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Utahns Can Avoid Health Care Fines Through Special Enrollment

PHOTO: People in Utah and around the country can avoid tax penalties for not having health insurance by getting coverage during a special enrollment period now underway. Photo credit: U.S. Department of Health and Human Services.
PHOTO: People in Utah and around the country can avoid tax penalties for not having health insurance by getting coverage during a special enrollment period now underway. Photo credit: U.S. Department of Health and Human Services.
March 23, 2015

SALT LAKE CITY – A special enrollment period is underway that can help people in Utah and around the U.S. avoid fines for not having health insurance.

Randal Serr is director of the nonprofit group Take Care Utah, which helps enroll people in health insurance plans through the Affordable Care Act.

He says people who didn't get health insurance last year face penalties of $95 per adult and half that amount for each child. And he says the fines will go up each year.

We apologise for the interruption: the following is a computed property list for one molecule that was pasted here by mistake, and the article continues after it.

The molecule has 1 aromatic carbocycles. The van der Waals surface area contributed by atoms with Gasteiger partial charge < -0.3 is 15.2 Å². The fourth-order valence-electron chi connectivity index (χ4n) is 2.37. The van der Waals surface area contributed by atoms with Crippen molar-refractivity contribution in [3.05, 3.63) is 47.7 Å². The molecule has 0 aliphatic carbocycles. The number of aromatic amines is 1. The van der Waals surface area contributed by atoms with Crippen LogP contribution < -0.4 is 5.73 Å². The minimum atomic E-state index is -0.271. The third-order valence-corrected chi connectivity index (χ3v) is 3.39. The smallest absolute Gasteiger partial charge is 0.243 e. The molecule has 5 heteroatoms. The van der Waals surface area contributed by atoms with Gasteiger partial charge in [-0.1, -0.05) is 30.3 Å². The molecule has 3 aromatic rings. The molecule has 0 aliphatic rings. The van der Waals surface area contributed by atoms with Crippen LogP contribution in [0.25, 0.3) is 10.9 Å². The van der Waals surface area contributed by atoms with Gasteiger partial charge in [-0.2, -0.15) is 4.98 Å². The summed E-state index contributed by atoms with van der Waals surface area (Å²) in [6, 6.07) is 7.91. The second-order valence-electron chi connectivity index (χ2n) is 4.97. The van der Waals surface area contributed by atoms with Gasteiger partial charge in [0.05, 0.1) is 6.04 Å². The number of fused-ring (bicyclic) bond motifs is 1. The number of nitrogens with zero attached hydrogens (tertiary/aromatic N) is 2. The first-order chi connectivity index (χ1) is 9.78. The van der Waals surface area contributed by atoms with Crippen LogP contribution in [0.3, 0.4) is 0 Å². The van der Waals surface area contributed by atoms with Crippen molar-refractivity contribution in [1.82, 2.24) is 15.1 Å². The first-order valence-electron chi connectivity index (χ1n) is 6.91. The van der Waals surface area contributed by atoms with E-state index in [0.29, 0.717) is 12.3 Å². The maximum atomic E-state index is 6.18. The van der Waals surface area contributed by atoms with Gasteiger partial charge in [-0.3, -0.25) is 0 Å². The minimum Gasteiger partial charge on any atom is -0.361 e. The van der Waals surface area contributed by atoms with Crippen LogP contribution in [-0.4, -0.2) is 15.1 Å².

"So by year three it would be $695 per adult and $347.50 per child, 2.5 of your income – whichever is higher," he explains.

Serr estimates there are tens of thousands of people in Utah who don't have health insurance and may be facing the fines. He says the tax penalties start out smaller as a sort of gentle reminder that having health insurance is now a legal requirement.

The special enrollment period started March 15 and ends April 30.

Serr adds that having health insurance can help provide peace of mind against medical bills that can cause financial devastation.

"If somebody comes down with some serious illness, or a disease, or some sort of unexpected drama, then they'll have access to care and they won't go bankrupt, or they won't risk going bankrupt," he points out

Serr says in Utah, nine out of 10 people who get health coverage through the Affordable Care Act qualify for a premium subsidy.

According to the U.S. Department of Health and Human Services, more than 11 million Americans selected plans or were automatically re-enrolled during the three-month open-enrollment period that ended last month.


Troy Wilde, Public News Service - UT